July 19: Engaging North Korea: The Role of Economic Statecraft

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September 14, 2011: Marcus Noland

(Click to enlarge) Dr. Marcus Noland devles into the economics behind developing policy toward North Korea at the East-West Center in Washington.

Engaging North Korea: The Role of Economic Statecraft

WASHINGTON, DC (July 26, 2011) -- Nowhere is the efficacy of economic inducements and sanctions more hotly contested than on the Korean peninsula. Assessments are sharply divided. Critics of engagement argue that positive inducements are fraught with moral hazard and the risk of blackmail, encouraging the very behavior they are designed to forestall, while proponents regard it as a strategy that has never consistently been put to the test. In this presentation, Dr. Marcus Noland discussed his recently-released book, Engaging North Korea: The Role of Economic Statecraft, and examined the efficacy of economic statecraft vis-à-vis North Korea.


Both the use of sanctions and inducements to achieve nonproliferation and wider foreign policy objectives on the Korean peninsula were equally ineffective in achieving the desired goals, argued Dr. Noland. The three main contributing factors to this lack of success were outlined by the speaker as 1) a shifting set of North Korean government interests over time 2) the lack of international coordination in such policies and 3) the tendency for authoritarian regimes to be less affected by sanctions and less willing to engage after sanctions are put into place. Additionally, inducements have not been successful due to the North Korean government’s ability to reap benefits while largely limiting the impact of such policies.


Contrary to what many believe, Dr. Noland explained that the North Korean regime does change over time. While the political economy is fueled by militarization, regime survival takes precedence. Furthermore, in times of economic distress Pyeongyang does not moderate its behavior - take for example the sinking of the South Korean corvette the Cheonan and the shelling of Yeonpyeong Island. Thus, Noland argues that North Korea’s behavior changes with relation to changes in Party interests.


There is also a lack of international coordination with regards to economic engagement efforts. Not only are international and regional powers unable to agree on definitions of banned goods (ex. luxury items), Pyongyang engages mainly with governments that are not interested in using sanctions against North Korea. Additionally, China, its largest trade partner, has no interest in using sanctions against the regime. Dr. Noland believes that international community needs to better address and respond to such behavior.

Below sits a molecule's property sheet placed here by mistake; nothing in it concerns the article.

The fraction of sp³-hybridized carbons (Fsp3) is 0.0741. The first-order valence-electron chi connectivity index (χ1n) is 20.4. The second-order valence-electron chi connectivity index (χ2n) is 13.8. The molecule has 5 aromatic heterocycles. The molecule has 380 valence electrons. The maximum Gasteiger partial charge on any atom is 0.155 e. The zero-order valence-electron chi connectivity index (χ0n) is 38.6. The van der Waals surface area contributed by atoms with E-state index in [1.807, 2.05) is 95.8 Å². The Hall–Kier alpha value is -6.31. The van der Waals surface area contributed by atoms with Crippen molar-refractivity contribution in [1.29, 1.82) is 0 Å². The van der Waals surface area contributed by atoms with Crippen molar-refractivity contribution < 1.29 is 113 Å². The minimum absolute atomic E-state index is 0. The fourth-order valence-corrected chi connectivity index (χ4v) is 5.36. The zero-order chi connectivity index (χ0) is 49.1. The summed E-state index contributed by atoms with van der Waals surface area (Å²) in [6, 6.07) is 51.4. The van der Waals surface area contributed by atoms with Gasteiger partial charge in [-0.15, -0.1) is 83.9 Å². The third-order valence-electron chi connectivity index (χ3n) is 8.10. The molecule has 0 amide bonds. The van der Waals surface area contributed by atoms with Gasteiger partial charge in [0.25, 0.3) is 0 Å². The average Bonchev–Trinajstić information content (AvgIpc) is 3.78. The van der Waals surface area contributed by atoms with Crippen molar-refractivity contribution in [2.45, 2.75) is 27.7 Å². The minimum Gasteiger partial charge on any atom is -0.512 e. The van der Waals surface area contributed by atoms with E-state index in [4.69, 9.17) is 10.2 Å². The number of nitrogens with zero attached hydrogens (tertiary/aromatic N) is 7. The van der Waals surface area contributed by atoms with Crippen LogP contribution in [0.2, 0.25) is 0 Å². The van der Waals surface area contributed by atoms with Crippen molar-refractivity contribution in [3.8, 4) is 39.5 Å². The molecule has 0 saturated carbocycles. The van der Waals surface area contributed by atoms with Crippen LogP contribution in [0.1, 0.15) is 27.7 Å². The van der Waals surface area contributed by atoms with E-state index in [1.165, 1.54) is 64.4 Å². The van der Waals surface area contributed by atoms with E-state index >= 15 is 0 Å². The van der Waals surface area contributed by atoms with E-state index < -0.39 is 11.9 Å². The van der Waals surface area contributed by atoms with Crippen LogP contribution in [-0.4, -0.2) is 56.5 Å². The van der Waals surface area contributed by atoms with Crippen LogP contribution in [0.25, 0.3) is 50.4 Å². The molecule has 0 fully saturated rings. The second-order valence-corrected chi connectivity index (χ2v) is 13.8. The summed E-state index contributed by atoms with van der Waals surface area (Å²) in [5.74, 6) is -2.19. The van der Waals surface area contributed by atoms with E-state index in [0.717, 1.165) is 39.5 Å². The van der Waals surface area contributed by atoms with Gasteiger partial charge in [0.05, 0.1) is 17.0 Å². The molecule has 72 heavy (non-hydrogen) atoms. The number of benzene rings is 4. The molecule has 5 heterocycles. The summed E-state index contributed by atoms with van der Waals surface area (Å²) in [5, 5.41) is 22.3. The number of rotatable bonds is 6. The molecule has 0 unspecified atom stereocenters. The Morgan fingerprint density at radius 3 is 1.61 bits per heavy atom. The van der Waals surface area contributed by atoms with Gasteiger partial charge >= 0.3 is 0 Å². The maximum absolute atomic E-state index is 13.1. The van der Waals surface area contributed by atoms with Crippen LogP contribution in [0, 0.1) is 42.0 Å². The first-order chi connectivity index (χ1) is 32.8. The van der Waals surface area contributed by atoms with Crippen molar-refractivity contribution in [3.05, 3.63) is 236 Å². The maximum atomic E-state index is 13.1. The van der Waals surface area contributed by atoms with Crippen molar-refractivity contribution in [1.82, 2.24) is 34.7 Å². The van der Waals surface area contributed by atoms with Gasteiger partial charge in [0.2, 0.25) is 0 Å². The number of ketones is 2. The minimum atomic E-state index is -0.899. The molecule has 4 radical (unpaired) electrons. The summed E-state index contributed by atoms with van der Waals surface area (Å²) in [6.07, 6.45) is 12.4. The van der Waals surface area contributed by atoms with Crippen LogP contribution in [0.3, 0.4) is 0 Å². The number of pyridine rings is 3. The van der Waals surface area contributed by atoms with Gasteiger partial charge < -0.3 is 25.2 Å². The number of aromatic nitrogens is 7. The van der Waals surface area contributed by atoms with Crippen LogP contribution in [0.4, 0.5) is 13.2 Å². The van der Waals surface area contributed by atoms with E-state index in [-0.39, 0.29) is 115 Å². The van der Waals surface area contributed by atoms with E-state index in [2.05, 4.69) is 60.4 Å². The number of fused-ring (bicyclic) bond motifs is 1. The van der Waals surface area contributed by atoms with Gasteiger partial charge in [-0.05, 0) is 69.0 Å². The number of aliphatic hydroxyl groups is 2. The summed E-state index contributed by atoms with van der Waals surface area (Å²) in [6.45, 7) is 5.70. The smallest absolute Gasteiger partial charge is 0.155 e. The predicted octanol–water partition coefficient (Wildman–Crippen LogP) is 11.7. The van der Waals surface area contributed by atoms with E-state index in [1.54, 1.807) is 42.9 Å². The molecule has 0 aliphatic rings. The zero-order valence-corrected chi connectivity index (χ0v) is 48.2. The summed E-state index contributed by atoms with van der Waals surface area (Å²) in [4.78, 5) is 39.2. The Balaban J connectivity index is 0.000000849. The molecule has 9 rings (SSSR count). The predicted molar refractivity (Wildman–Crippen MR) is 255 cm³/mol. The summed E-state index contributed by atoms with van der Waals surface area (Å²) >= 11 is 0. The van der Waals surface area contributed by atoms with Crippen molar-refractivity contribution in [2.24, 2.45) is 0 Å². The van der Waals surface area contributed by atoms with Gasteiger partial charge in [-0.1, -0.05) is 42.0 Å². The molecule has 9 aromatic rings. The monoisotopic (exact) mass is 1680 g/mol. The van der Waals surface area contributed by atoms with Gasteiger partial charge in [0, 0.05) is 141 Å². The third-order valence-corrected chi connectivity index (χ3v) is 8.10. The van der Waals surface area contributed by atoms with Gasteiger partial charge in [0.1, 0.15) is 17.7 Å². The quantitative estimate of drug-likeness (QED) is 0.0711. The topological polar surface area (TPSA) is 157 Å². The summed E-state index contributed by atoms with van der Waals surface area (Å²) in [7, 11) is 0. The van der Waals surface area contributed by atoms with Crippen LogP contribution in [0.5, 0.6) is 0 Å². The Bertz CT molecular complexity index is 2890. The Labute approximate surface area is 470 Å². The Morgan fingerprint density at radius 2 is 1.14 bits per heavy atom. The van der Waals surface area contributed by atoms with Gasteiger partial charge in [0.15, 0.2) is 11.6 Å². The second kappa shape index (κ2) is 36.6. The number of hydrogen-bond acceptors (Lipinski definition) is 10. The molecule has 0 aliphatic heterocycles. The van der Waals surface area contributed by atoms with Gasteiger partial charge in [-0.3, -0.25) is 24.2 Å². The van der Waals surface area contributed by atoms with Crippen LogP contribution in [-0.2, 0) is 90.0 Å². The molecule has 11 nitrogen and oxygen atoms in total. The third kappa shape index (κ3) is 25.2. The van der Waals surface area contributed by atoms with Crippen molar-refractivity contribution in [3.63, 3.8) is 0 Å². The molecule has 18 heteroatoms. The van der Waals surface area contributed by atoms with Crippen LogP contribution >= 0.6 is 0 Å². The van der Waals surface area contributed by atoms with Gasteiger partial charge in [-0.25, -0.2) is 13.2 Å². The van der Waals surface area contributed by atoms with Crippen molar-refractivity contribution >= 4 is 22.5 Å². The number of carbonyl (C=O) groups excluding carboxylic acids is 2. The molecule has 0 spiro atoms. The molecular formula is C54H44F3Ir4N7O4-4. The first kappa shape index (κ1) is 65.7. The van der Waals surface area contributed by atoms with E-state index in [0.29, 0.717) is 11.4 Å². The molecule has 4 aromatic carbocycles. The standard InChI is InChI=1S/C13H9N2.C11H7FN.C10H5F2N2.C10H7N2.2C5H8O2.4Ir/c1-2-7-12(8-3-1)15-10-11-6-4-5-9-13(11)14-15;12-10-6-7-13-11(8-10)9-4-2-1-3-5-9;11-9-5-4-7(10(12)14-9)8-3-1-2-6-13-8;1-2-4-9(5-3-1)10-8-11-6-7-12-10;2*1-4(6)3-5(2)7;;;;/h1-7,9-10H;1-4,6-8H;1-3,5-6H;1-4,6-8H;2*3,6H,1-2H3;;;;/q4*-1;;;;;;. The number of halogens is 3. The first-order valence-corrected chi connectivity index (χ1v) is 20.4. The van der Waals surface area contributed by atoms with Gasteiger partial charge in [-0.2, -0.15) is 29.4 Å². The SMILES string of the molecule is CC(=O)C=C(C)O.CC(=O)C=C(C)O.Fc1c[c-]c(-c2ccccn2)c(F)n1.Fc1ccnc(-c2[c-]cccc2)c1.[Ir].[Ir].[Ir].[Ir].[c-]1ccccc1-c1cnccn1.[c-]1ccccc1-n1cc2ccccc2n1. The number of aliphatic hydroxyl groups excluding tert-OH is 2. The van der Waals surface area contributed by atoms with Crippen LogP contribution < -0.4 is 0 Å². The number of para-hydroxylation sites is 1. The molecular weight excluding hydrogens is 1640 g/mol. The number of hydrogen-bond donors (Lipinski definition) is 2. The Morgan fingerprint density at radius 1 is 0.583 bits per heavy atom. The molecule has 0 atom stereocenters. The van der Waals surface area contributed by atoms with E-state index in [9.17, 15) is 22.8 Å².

While more engagement with North Korea may be possible in the future, especially following the death of Kim Jong Il, divided leadership within the Party may make Kim Jong-un, his son who has been named his successor, less likely to take risks. The speaker suggested that larger, fundamental changes within the regime may be needed for more substantive engagement, which could take time. “The real problem with the North Korean government,” said Dr. Noland, “is that it has no accountability and the total ability to inflict misery on its citizens.”


Marcus Noland is a non-resident senior fellow with the East-West Center and is deputy director and senior fellow at the Peterson Institute for International Economics. Previously, Dr. Noland was a senior economist at the Council of Economic Advisers in the Executive Office of the President, and has held research or teaching positions at Yale University, the Johns Hopkins University, the University of Southern California, and Tokyo University, among many other institutions. His work encompasses a wide range of topics, including the political economy of US trade policy and US economic relations with Asia. He has written extensively on Northeast Asian economies, and is unique among American economists in having devoted serious scholarly effort to the problems of North Korea and the prospects for Korean unification. Dr. Noland has authored, co-authored, or edited numerous books, including Avoiding the Apocalypse: the Future of the Two Koreas, which won the prestigious Ohira Memorial Prize. His latest work is the Policy Studies Series monograph Engaging North Korea: The Role of Economic Statecraft, co-authored with Stephen Haggard. Dr. Noland received his PhD from the Johns Hopkins University.